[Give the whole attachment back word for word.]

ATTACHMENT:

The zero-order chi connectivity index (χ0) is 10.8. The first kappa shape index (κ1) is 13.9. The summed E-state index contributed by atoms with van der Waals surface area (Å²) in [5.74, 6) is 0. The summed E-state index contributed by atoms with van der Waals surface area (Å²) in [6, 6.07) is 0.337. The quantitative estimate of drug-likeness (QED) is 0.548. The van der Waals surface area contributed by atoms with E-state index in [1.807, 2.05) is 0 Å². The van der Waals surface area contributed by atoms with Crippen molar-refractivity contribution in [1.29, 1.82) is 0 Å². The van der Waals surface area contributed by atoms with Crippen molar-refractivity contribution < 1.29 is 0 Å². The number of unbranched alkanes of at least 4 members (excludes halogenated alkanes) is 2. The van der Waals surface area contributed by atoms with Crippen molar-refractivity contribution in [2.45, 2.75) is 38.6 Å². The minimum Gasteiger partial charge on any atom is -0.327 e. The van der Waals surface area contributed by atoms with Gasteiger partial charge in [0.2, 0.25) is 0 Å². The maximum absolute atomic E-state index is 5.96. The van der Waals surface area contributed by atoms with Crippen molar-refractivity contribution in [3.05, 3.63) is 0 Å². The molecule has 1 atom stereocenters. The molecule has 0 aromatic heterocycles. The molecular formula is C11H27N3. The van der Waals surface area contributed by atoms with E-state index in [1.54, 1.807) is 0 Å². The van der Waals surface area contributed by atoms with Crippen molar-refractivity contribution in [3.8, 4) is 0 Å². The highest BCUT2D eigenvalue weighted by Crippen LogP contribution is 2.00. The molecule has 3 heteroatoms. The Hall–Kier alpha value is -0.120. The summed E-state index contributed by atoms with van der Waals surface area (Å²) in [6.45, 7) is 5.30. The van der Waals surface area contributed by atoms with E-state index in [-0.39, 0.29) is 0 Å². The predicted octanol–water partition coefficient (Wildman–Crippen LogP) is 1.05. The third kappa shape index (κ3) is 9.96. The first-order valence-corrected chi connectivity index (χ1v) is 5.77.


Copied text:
The zero-order chi connectivity index (χ0) is 10.8. The first kappa shape index (κ1) is 13.9. The summed E-state index contributed by atoms with van der Waals surface area (Å²) in [5.74, 6) is 0. The summed E-state index contributed by atoms with van der Waals surface area (Å²) in [6, 6.07) is 0.337. The quantitative estimate of drug-likeness (QED) is 0.548. The van der Waals surface area contributed by atoms with E-state index in [1.807, 2.05) is 0 Å². The van der Waals surface area contributed by atoms with Crippen molar-refractivity contribution in [1.29, 1.82) is 0 Å². The van der Waals surface area contributed by atoms with Crippen molar-refractivity contribution < 1.29 is 0 Å². The number of unbranched alkanes of at least 4 members (excludes halogenated alkanes) is 2. The van der Waals surface area contributed by atoms with Crippen molar-refractivity contribution in [2.45, 2.75) is 38.6 Å². The minimum Gasteiger partial charge on any atom is -0.327 e. The van der Waals surface area contributed by atoms with Gasteiger partial charge in [0.2, 0.25) is 0 Å². The maximum absolute atomic E-state index is 5.96. The van der Waals surface area contributed by atoms with Crippen molar-refractivity contribution in [3.05, 3.63) is 0 Å². The molecule has 1 atom stereocenters. The molecule has 0 aromatic heterocycles. The molecular formula is C11H27N3. The van der Waals surface area contributed by atoms with E-state index in [1.54, 1.807) is 0 Å². The van der Waals surface area contributed by atoms with Crippen molar-refractivity contribution in [3.8, 4) is 0 Å². The highest BCUT2D eigenvalue weighted by Crippen LogP contribution is 2.00. The molecule has 3 heteroatoms. The Hall–Kier alpha value is -0.120. The summed E-state index contributed by atoms with van der Waals surface area (Å²) in [6.45, 7) is 5.30. The van der Waals surface area contributed by atoms with E-state index in [-0.39, 0.29) is 0 Å². The predicted octanol–water partition coefficient (Wildman–Crippen LogP) is 1.05. The third kappa shape index (κ3) is 9.96. The first-order valence-corrected chi connectivity index (χ1v) is 5.77.